New approach helps towns build on energy tradition
CSE works with towns to create ’renewable energy action area’
4 November 2010
The twin towns of Midsomer Norton and Radstock sit side-by-side on the edge of the Mendips, an area known locally as the Somer Valley. Historically, the town of Radstock is a mining area, though no coal has reached the surface since 1973. Now a new project is hoping to build a low carbon energy future on that carbon intensive energy tradition.
Under the umbrella of its PlanLoCaL project, CSE is planning to trial a process to help communities take a positive approach to low carbon development in their area and work out how they can best benefit from this transformation.
Working in partnership with the local authority (Bath & North East Somerset Council) and a wide range of interested community groups, the plan is for CSE to help the area develop a community-led planning approach which will see local people articulate and refine what they feel their area and their community represents. Through workshops and discussions, communities will explore how their immediate priorities – like housing and local jobs – are, or can be, effectively aligned with low carbon development.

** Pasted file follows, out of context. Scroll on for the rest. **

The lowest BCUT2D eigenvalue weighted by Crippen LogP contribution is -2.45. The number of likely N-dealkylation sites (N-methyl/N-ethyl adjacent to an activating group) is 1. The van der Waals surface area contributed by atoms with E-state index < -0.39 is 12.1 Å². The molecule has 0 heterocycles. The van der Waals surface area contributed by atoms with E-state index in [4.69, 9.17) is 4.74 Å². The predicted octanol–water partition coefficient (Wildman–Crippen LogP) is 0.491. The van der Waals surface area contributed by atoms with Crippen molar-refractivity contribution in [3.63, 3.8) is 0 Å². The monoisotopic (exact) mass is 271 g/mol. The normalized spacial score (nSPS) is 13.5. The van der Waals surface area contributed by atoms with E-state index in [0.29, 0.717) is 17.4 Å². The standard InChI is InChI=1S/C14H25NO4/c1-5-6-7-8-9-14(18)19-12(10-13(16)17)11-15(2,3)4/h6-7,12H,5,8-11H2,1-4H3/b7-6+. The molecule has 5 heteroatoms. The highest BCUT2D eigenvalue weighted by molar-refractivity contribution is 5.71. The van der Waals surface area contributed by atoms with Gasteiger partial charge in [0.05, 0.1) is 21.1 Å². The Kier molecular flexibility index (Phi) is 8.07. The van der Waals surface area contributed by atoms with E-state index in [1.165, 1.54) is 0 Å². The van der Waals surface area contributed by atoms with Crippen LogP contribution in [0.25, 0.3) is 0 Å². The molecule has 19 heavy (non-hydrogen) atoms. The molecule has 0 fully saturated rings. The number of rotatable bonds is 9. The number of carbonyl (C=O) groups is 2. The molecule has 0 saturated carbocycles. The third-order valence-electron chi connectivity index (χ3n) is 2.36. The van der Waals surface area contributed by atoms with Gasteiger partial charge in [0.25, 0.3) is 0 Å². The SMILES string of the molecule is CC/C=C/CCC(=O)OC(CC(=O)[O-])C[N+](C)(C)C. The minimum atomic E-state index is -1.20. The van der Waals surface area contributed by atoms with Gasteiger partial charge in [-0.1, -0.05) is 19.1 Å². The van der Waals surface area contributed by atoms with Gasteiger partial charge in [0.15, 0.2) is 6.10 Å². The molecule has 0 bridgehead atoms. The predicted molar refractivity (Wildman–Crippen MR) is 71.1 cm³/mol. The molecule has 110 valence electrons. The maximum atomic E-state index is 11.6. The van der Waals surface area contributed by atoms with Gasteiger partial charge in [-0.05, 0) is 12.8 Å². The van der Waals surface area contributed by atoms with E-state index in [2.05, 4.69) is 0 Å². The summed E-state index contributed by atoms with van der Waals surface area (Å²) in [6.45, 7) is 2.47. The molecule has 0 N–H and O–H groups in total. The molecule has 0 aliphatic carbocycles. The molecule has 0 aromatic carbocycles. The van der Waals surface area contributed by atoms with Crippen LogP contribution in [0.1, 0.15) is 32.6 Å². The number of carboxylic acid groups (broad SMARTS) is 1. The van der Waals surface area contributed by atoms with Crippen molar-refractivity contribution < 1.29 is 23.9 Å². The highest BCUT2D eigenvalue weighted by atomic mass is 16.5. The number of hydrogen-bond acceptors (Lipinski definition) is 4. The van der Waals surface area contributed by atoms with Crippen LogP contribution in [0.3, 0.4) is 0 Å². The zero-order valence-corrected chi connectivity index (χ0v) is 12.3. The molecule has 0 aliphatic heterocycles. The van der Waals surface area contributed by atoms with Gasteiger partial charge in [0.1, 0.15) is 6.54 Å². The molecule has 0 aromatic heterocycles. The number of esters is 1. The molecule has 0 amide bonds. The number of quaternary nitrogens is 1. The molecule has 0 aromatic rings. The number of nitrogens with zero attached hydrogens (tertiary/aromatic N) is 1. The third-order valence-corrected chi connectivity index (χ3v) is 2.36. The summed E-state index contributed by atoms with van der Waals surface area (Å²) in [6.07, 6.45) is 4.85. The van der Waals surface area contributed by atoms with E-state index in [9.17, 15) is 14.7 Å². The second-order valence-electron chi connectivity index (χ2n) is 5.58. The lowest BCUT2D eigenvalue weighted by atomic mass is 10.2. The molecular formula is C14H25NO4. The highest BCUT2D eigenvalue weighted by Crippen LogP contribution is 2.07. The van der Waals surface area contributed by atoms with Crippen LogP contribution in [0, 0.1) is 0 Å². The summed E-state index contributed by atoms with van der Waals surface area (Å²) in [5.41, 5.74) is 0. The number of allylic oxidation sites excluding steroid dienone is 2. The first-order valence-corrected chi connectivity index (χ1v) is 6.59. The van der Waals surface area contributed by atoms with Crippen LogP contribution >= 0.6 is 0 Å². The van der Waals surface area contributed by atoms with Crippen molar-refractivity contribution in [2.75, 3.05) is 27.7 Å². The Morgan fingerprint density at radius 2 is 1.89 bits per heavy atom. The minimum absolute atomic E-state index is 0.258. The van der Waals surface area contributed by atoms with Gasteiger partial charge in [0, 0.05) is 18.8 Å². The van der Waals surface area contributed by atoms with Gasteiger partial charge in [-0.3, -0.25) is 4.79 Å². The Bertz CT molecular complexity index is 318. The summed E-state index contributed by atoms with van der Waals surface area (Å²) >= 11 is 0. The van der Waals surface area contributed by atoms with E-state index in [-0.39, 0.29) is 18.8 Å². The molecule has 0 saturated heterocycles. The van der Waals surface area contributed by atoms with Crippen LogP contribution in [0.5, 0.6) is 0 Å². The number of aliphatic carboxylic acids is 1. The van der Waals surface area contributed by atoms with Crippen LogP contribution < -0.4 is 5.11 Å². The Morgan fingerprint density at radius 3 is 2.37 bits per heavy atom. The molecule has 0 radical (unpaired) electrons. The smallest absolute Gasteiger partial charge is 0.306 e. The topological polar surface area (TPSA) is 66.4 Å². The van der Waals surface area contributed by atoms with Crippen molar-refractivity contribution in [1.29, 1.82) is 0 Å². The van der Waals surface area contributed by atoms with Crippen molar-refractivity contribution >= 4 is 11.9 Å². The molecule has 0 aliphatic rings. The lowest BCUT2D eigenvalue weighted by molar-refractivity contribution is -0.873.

The plan has emerged from CSE’s work on community-led low carbon planning with Action with Communities in Rural England (ACRE) and the partnership CSE has developed with communities in Bath, Cornwall and Cambridgeshire.
“We are helping the local communities to create and outline for themselves a distinct and dynamic image for their area,” says Rachel Coxcoon who is managing the project for CSE. “We’ll work with local residents and local groups to help them understand sustainability and low carbon technologies, and think through and define a plan that best suits them and their needs and secures the associated economic benefits. We will also help them to gain the confidence to influence local authority planning and economic development priorities to make sure the towns’ ambitions are reflected in official policies.
“A century ago, these towns were producing 1.25 million tonnes of coal a year. Now, through this process, we hope they can find a low carbon plan for building their 21st century wealth,” says Rachel. “And if the process works here, we think there are hundreds of other towns and villages across the UK with similar potential to realise.”
If you would like to find out more about the project, or get involved in any of the meetings, contact Rachel Coxcoon on 0117 9341426.